The report, Milk: Light exposure and depletion of key nutrients, found that just two hours of exposure to light emitting diodes (LED) lighting was enough to reduce the vitamin A content in milk. After 16 hours, vitamin A content was half the amount expected.
“While milk is just one component of a healthy diet, it is an important one, providing people with many essential nutrients including vitamins, protein and minerals,” said Dr Catherine Birch, co study author and senior researcher at Newcastle University’s school of natural and environmental sciences.
“Many people do not realise that exposure of milk to indoor light can have a detrimental effect. The damaging effects of light can be influenced by the light intensity and time of exposure, so longer exposure to light causes milk to deteriorate faster.”
Along with the University’s professor Graham Bonwick, Dr Birch also found 20 minutes of indoor light exposure reduced riboflavin levels decrease by 28%.
One study mentioned in the report found that exposure to LED lighting systems with a low intensity of 1068 lux (lx) caused degradation of a range of essential nutrients in milk within four hours.
A higher intensity light (greater than 4094 lx) combined with longer exposure time rapidly increased the oxidation processes, the paper’s research team found.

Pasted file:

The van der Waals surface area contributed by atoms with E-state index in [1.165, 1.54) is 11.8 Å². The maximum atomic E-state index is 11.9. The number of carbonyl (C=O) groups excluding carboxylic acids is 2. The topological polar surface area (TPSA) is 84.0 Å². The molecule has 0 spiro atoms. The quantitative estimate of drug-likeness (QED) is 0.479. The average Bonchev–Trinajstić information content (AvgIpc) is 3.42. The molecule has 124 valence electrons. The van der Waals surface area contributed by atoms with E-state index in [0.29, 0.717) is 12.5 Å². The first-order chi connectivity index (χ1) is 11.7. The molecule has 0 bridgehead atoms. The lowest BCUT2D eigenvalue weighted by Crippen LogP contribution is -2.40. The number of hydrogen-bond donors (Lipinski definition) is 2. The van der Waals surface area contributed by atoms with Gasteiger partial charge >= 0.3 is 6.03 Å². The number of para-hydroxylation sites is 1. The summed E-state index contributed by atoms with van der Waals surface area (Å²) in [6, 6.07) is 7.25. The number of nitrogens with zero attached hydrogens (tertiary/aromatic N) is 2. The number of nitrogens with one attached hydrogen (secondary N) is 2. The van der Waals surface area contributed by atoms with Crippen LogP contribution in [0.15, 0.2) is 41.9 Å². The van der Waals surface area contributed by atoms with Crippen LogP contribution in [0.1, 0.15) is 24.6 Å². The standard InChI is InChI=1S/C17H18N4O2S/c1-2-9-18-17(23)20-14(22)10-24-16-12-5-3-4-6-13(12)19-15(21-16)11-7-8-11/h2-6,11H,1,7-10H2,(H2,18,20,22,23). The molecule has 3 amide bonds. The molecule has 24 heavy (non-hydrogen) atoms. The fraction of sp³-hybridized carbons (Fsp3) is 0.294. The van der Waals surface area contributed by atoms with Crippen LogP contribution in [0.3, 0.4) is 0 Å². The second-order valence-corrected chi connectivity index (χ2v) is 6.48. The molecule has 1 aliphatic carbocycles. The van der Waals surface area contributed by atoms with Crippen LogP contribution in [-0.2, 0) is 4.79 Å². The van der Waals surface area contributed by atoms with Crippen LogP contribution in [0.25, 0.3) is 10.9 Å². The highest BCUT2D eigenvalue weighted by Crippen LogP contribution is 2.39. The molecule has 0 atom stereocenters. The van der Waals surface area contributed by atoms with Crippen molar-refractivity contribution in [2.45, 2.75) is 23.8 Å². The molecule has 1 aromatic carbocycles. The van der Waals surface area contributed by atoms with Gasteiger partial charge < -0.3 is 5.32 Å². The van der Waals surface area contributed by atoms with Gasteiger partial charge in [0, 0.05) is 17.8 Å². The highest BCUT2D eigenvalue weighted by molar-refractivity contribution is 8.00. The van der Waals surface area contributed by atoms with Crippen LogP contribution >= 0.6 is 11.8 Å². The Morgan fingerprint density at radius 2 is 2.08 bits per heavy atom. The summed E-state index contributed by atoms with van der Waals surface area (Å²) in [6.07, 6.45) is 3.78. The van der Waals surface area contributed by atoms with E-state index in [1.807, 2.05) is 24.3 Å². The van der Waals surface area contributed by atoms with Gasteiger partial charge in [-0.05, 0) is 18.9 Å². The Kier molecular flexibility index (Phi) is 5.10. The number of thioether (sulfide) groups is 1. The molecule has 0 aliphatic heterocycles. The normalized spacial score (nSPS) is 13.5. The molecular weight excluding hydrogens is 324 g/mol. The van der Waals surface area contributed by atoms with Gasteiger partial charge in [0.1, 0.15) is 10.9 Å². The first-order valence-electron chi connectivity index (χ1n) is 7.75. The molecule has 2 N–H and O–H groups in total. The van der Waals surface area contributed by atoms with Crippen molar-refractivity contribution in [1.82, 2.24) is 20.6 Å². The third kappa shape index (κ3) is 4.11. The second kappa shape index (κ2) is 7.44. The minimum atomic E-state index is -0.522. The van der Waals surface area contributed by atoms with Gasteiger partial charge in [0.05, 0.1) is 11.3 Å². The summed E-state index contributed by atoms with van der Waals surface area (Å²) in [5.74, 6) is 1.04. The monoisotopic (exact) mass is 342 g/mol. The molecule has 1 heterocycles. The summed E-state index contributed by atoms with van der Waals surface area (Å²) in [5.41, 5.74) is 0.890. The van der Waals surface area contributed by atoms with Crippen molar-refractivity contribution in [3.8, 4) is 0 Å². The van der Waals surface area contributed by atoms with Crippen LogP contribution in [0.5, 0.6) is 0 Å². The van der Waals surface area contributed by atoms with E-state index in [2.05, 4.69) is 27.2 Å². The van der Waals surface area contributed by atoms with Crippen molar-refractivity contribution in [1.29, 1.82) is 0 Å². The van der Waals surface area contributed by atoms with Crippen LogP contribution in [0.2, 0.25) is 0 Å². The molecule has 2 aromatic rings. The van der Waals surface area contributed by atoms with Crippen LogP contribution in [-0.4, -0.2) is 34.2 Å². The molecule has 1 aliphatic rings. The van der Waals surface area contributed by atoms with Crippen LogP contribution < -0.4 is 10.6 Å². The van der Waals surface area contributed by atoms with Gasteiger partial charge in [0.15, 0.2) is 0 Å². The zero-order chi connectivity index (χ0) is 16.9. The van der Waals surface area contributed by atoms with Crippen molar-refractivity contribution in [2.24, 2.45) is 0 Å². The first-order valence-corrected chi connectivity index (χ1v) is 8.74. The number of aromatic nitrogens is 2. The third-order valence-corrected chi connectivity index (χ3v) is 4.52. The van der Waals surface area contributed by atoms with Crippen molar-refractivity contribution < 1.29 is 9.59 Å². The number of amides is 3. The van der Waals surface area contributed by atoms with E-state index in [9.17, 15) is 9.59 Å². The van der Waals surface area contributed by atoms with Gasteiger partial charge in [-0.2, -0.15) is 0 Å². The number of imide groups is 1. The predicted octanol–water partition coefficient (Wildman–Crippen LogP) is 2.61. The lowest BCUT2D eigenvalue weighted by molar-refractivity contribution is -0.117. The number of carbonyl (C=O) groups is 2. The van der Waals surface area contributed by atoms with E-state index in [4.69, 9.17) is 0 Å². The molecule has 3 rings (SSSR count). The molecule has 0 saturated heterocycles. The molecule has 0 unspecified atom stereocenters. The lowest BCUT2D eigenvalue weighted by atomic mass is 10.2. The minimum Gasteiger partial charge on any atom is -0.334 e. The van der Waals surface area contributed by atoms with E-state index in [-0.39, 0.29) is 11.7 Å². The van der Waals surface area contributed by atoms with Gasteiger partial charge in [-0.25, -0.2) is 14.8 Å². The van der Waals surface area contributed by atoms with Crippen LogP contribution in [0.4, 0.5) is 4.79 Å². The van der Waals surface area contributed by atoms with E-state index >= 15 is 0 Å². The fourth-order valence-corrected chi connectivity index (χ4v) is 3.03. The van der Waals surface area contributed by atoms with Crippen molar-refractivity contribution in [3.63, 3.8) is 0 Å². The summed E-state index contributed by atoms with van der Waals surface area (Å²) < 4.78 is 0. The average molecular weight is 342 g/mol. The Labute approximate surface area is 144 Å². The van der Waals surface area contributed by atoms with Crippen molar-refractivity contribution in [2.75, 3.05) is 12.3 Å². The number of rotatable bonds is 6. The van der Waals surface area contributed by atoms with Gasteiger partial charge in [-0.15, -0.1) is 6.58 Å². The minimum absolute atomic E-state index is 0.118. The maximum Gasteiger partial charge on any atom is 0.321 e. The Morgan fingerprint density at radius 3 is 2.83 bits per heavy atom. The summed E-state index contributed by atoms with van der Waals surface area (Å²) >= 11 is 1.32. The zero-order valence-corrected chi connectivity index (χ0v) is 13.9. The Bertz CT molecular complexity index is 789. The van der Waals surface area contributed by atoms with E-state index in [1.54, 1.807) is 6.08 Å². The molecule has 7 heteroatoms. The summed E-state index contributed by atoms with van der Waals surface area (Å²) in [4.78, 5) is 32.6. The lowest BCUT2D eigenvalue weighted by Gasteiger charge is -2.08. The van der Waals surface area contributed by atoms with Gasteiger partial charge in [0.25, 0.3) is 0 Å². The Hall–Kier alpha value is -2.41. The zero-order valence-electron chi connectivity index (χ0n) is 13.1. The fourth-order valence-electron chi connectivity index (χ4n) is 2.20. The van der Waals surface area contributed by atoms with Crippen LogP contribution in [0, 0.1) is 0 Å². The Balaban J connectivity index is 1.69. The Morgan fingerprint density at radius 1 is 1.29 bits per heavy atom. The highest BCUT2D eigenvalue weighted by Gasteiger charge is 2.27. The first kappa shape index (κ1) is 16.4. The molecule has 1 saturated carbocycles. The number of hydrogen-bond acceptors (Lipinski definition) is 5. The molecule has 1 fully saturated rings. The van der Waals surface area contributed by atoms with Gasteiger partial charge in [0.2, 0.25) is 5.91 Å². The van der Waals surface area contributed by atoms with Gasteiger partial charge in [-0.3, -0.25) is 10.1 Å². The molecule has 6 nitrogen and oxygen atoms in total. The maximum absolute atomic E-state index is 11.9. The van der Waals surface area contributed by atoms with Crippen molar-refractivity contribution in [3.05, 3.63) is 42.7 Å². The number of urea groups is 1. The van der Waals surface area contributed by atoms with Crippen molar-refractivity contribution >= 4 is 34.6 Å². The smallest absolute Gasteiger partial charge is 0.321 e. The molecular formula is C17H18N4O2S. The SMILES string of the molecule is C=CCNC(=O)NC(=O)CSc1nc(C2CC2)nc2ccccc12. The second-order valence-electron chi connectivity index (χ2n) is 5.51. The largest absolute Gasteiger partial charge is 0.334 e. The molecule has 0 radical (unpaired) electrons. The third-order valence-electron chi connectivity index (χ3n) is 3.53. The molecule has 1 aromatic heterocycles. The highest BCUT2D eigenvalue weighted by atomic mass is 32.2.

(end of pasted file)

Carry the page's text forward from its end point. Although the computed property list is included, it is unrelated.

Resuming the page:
The team added that this light degradation of essential nutrients was not only a function of light wavelength but also included exposure time and light intensity.
Sunlight and artificial lighting
Light from all sources, including natural sunlight and artificial sources, such as fluorescence or light emitting diodes (LEDs), increases the nutrient loss in milk over a relatively short time scale of 25 minutes.
These bright lights are typically chosen to best exhibit milk products. However, high intensity LED lighting can drive detrimental oxidation processes, which can accelerate loss of freshness of milk.
This process includes vitamin and protein degradation, which can alter the organoleptic properties and shorten the shelf-life of the product.
To meet the challenge of stemming the decline in consumption of fluid milk, the report called on the dairy industry to take a systematic approach to correct factors that affect light degradation of essential nutrients.
However, a spokesperson for DairyUk refuted the research claims adding, “There’s no conclusive evidence that LED lighting in-store negatively impacts the nutrition of milk and in reality dairy products are not subjected to high intensity light for extended periods of time.
“This is evident in the off-shelf testing which takes place by Public Health England in compiling compositional tables, which determine the nutritional information permitted to be displayed on products.”
The report, commissioned by lighting specialists Noluma, added that in order to avoid excessive wastage, retailers should strive to find solutions to protect milk products and preserve the nutrient content for the benefit of consumers.
One recommendation would be to utilise packaging design that has demonstrated and been certified for light protection performance.
“Our surveys indicate that UK consumers are increasingly concerned about the light damage issue in brands they love and trust, especially when nutritional content is affected, as is the case when dairy products are sold in inadequate packaging,” said Georgia Kollias, vice president of global brand development at Noluma.
“Many consumers would choose light-protected milk for their families if they had that option so we’re encouraging retailers and manufacturers to give them that choice.”